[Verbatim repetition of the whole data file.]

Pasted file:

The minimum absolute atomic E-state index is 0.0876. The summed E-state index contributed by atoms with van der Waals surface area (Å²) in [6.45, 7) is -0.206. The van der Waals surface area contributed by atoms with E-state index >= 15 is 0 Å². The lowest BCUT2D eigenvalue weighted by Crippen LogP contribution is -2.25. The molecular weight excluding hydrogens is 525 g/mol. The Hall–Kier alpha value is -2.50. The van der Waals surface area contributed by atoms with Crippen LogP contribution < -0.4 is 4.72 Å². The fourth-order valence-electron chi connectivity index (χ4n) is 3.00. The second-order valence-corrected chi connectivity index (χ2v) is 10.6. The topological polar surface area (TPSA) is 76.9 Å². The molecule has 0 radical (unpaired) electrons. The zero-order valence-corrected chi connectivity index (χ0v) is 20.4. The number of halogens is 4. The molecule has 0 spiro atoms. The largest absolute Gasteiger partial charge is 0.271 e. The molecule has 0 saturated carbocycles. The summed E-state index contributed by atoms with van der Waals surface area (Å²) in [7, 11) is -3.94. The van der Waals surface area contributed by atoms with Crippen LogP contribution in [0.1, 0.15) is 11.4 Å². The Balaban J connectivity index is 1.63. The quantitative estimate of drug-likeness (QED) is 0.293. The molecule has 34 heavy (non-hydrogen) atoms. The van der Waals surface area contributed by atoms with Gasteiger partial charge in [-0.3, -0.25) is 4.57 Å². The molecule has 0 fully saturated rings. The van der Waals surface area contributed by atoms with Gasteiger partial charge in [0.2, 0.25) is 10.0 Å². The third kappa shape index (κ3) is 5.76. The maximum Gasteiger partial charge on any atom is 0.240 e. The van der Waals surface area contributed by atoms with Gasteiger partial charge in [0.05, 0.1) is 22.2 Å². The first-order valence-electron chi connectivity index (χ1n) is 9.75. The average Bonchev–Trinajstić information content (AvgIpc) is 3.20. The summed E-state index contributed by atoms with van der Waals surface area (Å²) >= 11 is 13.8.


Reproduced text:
The minimum absolute atomic E-state index is 0.0876. The summed E-state index contributed by atoms with van der Waals surface area (Å²) in [6.45, 7) is -0.206. The van der Waals surface area contributed by atoms with E-state index >= 15 is 0 Å². The lowest BCUT2D eigenvalue weighted by Crippen LogP contribution is -2.25. The molecular weight excluding hydrogens is 525 g/mol. The Hall–Kier alpha value is -2.50. The van der Waals surface area contributed by atoms with Crippen LogP contribution < -0.4 is 4.72 Å². The fourth-order valence-electron chi connectivity index (χ4n) is 3.00. The second-order valence-corrected chi connectivity index (χ2v) is 10.6. The topological polar surface area (TPSA) is 76.9 Å². The molecule has 0 radical (unpaired) electrons. The zero-order valence-corrected chi connectivity index (χ0v) is 20.4. The number of halogens is 4. The molecule has 0 spiro atoms. The largest absolute Gasteiger partial charge is 0.271 e. The molecule has 0 saturated carbocycles. The summed E-state index contributed by atoms with van der Waals surface area (Å²) in [7, 11) is -3.94. The van der Waals surface area contributed by atoms with Crippen LogP contribution in [0.1, 0.15) is 11.4 Å². The Balaban J connectivity index is 1.63. The quantitative estimate of drug-likeness (QED) is 0.293. The molecule has 34 heavy (non-hydrogen) atoms. The van der Waals surface area contributed by atoms with Gasteiger partial charge in [-0.3, -0.25) is 4.57 Å². The molecule has 0 fully saturated rings. The van der Waals surface area contributed by atoms with Gasteiger partial charge in [0.2, 0.25) is 10.0 Å². The third kappa shape index (κ3) is 5.76. The maximum Gasteiger partial charge on any atom is 0.240 e. The van der Waals surface area contributed by atoms with Gasteiger partial charge in [0.05, 0.1) is 22.2 Å². The first-order valence-electron chi connectivity index (χ1n) is 9.75. The average Bonchev–Trinajstić information content (AvgIpc) is 3.20. The summed E-state index contributed by atoms with van der Waals surface area (Å²) >= 11 is 13.8.